Anyone concerned with the role of cannabis in impaired driving should become familiar with at least one of these propositions:
1. Impaired driving from alcohol or prescription pills is far larger of a problem than driving with cannabis in your system
2. CBD is non-psychoactive, so the concern with cannabis impairment derives from THC. THC can alter your consciousness, but for people (especially patients) with a high tolerance, even a 100mg dose of THC won’t have a discernible effect on their conscious state.
3. Third, and most important, one does not need to be conscious to drive a car.
Now, what exactly do I mean by “one does not need to be conscious to drive a car”?
Surely, this isn’t my ultimate argument against cannabis and impaired driving — fleshing out the definition of “consciousness” to show how an altered conscious state has no bearing on driving?
Yes, it is.
For one, numerous studies show cannabis doesn’t affect motor skills like alcohol or opioids.
And decades of stoners on the road hasn’t caused an epidemic like drunk driving has.
Even if legalization results in more stoned drivers, proper context shows why this isn’t an issue.
Properly defining what consciousness is quells concerns about impaired driving, since, a THC-“impaired” conscious person isn’t actually the one doing the driving.
Consider, what isn’t consciousness?
When driving, I’m not directing myself as if I controlled an avatar in a video game.
Often, we use very little of our consciousness to drive. Most of the time we’re involved in something else, such as in conversation with the passenger, or thinking about other topics.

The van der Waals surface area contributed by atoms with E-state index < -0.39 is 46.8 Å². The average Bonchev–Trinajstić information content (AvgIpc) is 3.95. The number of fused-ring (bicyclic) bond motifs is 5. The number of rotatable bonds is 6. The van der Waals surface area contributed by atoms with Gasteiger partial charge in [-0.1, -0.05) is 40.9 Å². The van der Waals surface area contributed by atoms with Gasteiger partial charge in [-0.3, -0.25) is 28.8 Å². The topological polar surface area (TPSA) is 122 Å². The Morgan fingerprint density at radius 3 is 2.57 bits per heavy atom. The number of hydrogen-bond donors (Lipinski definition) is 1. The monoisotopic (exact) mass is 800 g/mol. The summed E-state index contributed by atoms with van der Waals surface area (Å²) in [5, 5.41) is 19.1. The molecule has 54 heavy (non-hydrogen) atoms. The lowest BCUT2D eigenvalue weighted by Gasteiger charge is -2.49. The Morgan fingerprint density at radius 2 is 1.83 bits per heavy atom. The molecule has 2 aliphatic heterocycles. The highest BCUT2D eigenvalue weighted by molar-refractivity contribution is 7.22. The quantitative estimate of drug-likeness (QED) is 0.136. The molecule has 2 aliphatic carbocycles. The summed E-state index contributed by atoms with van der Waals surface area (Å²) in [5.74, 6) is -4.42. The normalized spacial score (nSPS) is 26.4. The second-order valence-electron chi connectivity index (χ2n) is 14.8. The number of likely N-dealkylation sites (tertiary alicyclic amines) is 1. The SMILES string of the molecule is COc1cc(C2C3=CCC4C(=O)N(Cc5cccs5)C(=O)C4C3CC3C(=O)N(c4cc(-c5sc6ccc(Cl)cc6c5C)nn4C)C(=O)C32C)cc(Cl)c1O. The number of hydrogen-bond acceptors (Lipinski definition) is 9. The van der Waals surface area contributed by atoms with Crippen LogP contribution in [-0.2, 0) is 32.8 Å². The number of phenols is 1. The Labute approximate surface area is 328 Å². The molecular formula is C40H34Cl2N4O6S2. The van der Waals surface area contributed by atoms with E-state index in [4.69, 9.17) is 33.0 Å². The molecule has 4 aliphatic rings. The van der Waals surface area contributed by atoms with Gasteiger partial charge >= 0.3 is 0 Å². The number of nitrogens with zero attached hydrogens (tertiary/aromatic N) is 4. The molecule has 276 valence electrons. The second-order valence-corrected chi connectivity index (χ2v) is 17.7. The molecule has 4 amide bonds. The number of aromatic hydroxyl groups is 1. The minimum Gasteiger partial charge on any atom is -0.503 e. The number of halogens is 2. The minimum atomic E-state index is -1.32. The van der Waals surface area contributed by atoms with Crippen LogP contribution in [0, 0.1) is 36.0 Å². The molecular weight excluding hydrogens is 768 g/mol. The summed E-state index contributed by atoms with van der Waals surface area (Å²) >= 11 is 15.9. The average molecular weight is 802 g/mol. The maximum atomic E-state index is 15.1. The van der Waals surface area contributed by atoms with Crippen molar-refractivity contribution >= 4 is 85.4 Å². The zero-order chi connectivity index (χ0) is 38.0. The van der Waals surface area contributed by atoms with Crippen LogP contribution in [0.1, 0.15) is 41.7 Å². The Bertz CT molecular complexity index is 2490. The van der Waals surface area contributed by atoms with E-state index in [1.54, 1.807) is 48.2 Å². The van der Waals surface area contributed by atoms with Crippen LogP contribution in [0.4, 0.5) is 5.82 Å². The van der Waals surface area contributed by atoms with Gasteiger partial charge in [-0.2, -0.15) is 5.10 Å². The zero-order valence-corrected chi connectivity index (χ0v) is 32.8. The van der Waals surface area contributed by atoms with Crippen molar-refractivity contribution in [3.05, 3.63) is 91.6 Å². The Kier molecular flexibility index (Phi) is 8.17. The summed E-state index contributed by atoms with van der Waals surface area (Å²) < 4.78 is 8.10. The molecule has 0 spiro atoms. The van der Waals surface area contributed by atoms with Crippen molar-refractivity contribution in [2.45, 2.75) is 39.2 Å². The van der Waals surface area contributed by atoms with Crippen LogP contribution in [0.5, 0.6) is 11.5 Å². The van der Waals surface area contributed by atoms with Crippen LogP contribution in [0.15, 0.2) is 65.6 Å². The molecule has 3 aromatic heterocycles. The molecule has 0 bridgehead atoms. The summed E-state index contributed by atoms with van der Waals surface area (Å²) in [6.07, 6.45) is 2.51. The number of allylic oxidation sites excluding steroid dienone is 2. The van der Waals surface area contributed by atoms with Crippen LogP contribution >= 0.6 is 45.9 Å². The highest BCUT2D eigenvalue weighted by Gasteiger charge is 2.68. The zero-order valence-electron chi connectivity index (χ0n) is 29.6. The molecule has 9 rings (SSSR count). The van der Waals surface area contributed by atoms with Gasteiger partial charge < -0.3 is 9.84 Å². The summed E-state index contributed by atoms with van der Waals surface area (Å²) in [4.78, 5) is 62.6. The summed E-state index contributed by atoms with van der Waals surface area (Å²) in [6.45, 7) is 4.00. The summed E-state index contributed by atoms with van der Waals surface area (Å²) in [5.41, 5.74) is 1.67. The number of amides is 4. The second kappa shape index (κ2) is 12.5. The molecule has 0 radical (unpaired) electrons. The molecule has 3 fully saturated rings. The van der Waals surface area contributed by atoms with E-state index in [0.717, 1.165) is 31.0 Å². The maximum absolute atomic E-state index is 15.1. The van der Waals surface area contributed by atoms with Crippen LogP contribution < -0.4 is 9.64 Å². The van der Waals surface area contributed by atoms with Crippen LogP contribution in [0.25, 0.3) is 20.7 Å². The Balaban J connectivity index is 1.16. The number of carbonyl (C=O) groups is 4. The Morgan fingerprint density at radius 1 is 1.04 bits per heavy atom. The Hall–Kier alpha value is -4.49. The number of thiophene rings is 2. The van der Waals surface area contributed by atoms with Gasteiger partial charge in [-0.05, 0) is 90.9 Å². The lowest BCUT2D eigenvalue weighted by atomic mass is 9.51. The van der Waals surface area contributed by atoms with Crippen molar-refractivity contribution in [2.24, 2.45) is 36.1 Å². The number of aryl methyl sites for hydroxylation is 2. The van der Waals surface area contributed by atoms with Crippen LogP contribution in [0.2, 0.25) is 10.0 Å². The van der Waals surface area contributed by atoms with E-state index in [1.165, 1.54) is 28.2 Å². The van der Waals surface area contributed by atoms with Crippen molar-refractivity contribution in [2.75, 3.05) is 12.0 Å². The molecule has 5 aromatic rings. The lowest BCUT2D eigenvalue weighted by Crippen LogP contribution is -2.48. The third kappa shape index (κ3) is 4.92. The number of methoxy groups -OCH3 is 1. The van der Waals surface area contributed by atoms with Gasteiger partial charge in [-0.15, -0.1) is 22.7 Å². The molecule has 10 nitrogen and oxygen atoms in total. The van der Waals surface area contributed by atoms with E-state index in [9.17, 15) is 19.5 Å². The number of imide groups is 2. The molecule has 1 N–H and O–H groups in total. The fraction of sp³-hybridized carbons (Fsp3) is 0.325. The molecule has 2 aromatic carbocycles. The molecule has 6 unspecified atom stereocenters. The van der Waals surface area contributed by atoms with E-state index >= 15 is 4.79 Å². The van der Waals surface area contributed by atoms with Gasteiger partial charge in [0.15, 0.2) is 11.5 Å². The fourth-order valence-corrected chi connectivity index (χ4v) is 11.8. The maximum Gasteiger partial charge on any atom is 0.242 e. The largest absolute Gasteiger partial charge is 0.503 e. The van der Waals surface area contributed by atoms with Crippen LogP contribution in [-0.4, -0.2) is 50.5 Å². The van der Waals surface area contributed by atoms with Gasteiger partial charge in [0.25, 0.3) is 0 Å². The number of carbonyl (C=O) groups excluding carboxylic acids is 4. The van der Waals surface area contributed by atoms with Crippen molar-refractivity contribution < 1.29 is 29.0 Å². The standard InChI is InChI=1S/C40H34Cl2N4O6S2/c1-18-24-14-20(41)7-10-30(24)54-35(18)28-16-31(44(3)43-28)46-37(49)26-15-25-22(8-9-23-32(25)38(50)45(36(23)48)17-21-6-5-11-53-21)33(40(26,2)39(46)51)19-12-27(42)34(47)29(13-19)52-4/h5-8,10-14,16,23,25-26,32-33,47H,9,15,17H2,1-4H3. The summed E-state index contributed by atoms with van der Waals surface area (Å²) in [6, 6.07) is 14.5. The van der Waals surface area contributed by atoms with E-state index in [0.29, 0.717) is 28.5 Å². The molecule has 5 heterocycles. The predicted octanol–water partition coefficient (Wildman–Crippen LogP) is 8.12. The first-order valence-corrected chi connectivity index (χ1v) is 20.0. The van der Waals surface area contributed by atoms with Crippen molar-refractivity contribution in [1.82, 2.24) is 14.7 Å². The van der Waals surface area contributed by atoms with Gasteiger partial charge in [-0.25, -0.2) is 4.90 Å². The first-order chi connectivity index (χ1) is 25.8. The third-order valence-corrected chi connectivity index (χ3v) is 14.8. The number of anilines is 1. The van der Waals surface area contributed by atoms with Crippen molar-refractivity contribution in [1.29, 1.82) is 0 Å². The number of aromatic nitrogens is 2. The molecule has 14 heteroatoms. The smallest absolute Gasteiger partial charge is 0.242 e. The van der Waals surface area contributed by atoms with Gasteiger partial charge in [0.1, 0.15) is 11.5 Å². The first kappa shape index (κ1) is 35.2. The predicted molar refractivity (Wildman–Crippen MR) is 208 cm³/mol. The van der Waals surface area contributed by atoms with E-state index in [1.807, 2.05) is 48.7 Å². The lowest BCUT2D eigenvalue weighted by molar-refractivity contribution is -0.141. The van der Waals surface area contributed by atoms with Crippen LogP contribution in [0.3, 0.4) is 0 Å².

Our feet, head, and hands are in a different world. Our hands move the wheel left when we need to turn left, our feet apply pressure to the brake when we approach a stop sign or red light. When switching lanes, we turn our heads to check the blind spot.
And we are consciousness for none of this. Especially if the driving route is routine and habitual.
Most often, we are not conscious when we drive. We are also not logical about it.
When driving we are unconsciously mesmerized, reacting and reciprocating to simulation that may threaten, comfort, appeal, repel, or respond to changes in traffic.
As well, we may respond to changes in traffic with uneasiness or confidence, trust or distrust, while consciousness is still off in its own world, on other topics, or engaged in conversation with the passenger or trying to quiet the kids in the back.
“We are conscious of what we are reacting to only from time to time. And whereas reactivity can be defined behaviorally and neurologically, consciousness at the present state of knowledge cannot.”
When consuming cannabis, a novice may alter his or her consciousness and even affect his over her reactivity, that is, the unconscious synaptic nervous system.
But a cannabis patient or connoisseur, someone with a high tolerance, is neither inhibiting their primary motor cortex nor are they altering their consciousness.
And even when consciousness is altered, it doesn’t matter that much. At least, not concerning driving and road safety.
For more information on this definition of consciousness (or what consciousness isn’t) I recommend The Origin of Consciousness in the Breakdown of the Bicameral Mind by Julian Jaynes.